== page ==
Chicago's Gravy Bread Is The Doughy Creation You Need To Try

Chicago is one of the most celebrated culinary hubs in the United States, with over 50 James Beard Award-winning restaurants, chefs, and dining experiences. For locals, however, the most beloved staples of Chicagoan cuisine have historical and humble roots. A case in point is the Italian beef sandwich, originating in the 1930s as a way for Italian immigrant families to use every last scrap of beef, reviving stale bread in the process. Similar to the French Dip, the Italian beef sandwich bread comes submerged in the flavorful gravy used to tenderize the tougher cuts of roast beef.

Gravy bread is an extension of the Italian beef sandwich for those who love a beef-soaked Italian hoagie roll. True to its name, gravy bread is just the sandwich roll, once known as French bread, that has been doused in the roast beef gravy used to dip the sandwich. The roll may look like a sad, soggy accident, but it has become a staple at beef sandwich carts and restaurants alike. The juicy, saturated bread becomes doughy and embedded with flavorful shreds of beef.

Gravy bread is a side dish that's always on the menu anywhere Italian beef sandwiches are sold, whether it's hot dog stands or the longstanding Italian beef sandwich shops that have been around for decades. They often come with stuffed with sweet, grilled peppers or pickled giardiniera, making them a great starter or a comforting snack.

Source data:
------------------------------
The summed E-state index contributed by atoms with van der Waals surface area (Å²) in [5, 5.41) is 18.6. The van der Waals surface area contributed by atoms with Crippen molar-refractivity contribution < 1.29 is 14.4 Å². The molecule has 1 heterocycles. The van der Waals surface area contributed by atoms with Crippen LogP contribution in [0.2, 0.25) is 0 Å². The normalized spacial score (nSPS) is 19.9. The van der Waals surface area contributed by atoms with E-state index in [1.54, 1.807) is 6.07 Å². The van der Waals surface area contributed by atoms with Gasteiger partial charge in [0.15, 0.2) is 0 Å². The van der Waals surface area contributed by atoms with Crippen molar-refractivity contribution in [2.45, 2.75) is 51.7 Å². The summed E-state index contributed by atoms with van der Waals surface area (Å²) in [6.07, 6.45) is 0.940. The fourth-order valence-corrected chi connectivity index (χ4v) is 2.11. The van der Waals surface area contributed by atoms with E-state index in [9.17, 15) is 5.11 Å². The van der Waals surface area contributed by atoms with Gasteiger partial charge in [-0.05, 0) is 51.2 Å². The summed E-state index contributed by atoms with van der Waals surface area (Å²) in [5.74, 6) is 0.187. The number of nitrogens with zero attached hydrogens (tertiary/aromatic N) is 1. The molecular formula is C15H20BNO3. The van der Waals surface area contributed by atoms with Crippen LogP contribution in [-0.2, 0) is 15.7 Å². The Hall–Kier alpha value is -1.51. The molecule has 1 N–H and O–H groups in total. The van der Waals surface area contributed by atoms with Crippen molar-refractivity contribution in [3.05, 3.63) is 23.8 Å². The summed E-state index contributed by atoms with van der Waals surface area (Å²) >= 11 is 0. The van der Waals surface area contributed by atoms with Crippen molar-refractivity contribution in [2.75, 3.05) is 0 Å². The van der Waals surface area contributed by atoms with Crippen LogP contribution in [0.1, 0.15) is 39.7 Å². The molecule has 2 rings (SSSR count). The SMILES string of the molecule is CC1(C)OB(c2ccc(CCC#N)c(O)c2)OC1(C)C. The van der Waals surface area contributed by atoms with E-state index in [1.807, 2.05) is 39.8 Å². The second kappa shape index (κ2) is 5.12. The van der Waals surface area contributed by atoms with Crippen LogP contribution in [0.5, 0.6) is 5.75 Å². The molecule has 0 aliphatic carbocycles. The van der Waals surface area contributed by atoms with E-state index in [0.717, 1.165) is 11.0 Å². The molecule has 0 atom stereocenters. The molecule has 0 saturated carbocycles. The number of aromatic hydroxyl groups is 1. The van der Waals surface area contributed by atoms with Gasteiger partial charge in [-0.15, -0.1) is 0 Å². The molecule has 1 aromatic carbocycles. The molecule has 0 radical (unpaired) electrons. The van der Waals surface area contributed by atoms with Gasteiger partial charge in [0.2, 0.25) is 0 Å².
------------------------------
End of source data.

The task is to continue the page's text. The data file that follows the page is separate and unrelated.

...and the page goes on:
History and background of gravy bread

While there's no one person credited with gravy bread, the family-owned sandwich shop, and supposed inventor of the sandwich, Al's #1 Italian Beef claims to have sold them for 10 cents as an after-school snack for children. The trend spread as Italian beef sandwiches garnered more popularity and more sandwich shops began to open around the city. Gravy bread remains a cheap side, costing less than a dollar at most stands.

Of course, the practice of soaking bread in gravy or flavorful liquid is as old as time, inspiring countless recipes from bread pudding, to French toast, to the iconic Southern dish biscuits and gravy. There's even an Appalachian gravy bread that dates back to the Pennsylvania Dutch and remains a beloved comfort food. However, biscuits and gravy and Appalachian gravy bread are popular homemade meals or snacks eaten with a fork or spoon. While you can easily make a delicious slow-cooker Italian beef sandwich, and for that matter gravy bread, at home, both the sandwich and gravy bread are more associated with fast food stands. Furthermore, gravy bread is never eaten with utensils. The awkward, dripping mess that spills onto your shirt or the ground is half the fun of eating it!